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Low Suspensory lig. Front leg (susp branch in fetlock area) stories

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  • Low Suspensory lig. Front leg (susp branch in fetlock area) stories

    In searching for peoples experience in rehabbing a low suspensory tear I can't seem to wade through all of the susp stories.

    So if you have posted before on a Low Suspensory ligament (Front leg) tear (the suspensory branch in located in the fetlock area) please just post on this thread. It's helpful if you can give location and degree as well as tour successful or unsuccessful rehab schedule.

    But if you've already told the story on COTH before just give your screen name and perhaps the title of the thread you posted on. I can go dig it up and you don't have to rewrite everything.

    I had a horse who tore inside and outside branches of the RF susp, inside was bad enough to take a piece of bone off of the sesamoid..... who re-injured 1 year in and is just a pasture pet now.

    Second horse has injured his RF susp at insertion in fetlock and also collateral ligament (same area) and a couple sesmoideian ligaments.

    So in my experience the Low susp was not rehabable.... am hoping to hear success from others

  • #2
    Sorry to hear of your horses injuries! I work at good sized equine hospital and what I have heard and seen is that suspensory branches have better prognosis than main body suspensory injuries. Branches in particular respond really well to shockwave. PRP would also be highly recommended.

    I am personally a fan of Smarttendon and back on track pillow wraps for recovery.

    The multiple injuries seem more concerning that just a branch injury. Was this diagnosed by MRI (sesmoidean ligaments) and what is the severity of the ligament injuries?

    Comment


    • #3
      My old horse injured one of his suspensory branches. It was only a strain not a tear though. We shockwaved 3 times and he needed about 3 months off. We brought him back in time to do the end of the year shows at 3ft, at the beginning of the next year shows we were back up to doing 3'6. Unfortunately at the first show, he came up lame. It took a long time to diagnose as after the initial lameness (which vets thought was a stone bruise/abcess) he was so mildly lame that no one else could see it or feel it and I thought (having had so many injuries in my ridign career) that I was just being paranoid at the tiny little thing I felt. Eventually it was diagnosed as another suspensory. Same leg, however this time it was higher up, so he didn't re-injure the lower suspensory. 3 shockwave treatments and 4 months rest and we brought him back to be a 3'3 horse. Maybe he could have jumped bigger again and been ok, we will never know, however I already had my new horse and needed to sell this horse so we rather wanted to play it safe and keep him sound than risk another injury.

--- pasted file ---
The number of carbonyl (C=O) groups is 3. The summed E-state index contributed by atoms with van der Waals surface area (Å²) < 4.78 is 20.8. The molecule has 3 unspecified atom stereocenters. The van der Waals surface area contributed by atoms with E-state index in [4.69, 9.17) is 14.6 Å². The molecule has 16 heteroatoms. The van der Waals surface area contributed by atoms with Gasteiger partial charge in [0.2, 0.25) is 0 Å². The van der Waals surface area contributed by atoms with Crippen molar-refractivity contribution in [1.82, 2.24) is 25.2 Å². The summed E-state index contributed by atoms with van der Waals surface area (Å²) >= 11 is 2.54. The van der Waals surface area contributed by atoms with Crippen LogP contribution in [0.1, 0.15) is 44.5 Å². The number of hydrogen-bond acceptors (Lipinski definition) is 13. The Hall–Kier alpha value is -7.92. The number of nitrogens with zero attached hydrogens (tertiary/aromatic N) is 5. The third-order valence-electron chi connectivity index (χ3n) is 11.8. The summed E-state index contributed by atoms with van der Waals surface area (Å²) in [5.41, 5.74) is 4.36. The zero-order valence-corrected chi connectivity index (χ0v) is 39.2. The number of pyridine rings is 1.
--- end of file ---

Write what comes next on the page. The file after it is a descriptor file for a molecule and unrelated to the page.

Generally though, lower and in front is (from what I have heard) the best diagnosis, rather than high or in back.

      Comment

      • Original Poster

        #4
        I thought that the branch was worse than the main suspensory ligament. I'd read that in a COTH article and other places (that I can't recall now). And I just figured that the branch is in an area of high range of motion (fetlock area) and was prone to reinjury. So I had it in my head that it was the worse of the 2 injuries....

        diagnosis on the 2nd (and current concern) horse was by high field MRI (anesthetised) and then follow up exam with vet doing blocks and Ultrasound in locations the MRI dr's pointed out.

        The MRI results read; injury to the lateral collateral ligament of RF. Mild desmitis of the lateral suspensory branch in RF. Mild desmitis of the medial oblique distal sesamoidean ligament bilateral (u/s find a tear in the LF one) and desmitis of the distal straight sesamoidean ligaments.... (and u/s found tear on the RF one).

        according to the vet (is local top lameness vet) the sesamoidean ligaments can be helped by more heel (horse has underrun heels long toe) or wedging the shoe. He is not as concerned about them. And feels that they will mend during the layup and rehab time (8months) for the collateral and suspensory. HE adn the MRI docs think that the collateral ligament is the main concern, followed by the suspensory.

        We are doing shockwave (3 sets 2 weeks apart), stall rest, Surpass under wraps at night, handgrazing and 15 min handwalking per day. will re u/s in 6 weeks from 1st shockwave and see ho he's doing.

        Horse came to us 7 months ago slightly off. just ever slightly off on the longe, vet called a grade 2. so we did adaquan, shoeing changes and he went sound. in work entire time (and before we got him) then 2 months ago he was off a grade 3, we thought abccess, treated, and he got better by a degree or 2 but still that little bit off., had vet out few more times... then did the MRI. So it was 2 months from a grade 3 to his first shockwave. But of course in hindsight, he obviously had damage to the ligaments for at least 7 months if not a lot longer.

        Comment


        • #5
          Strain of inside front suspensory branch- no tear/hole, just swelling, no lameness on initial exam but sore to palpation and 1/5 lameness on flexion. We did 3 shockwave treatments and 4 weeks walking only. Horse is back in work and 100%.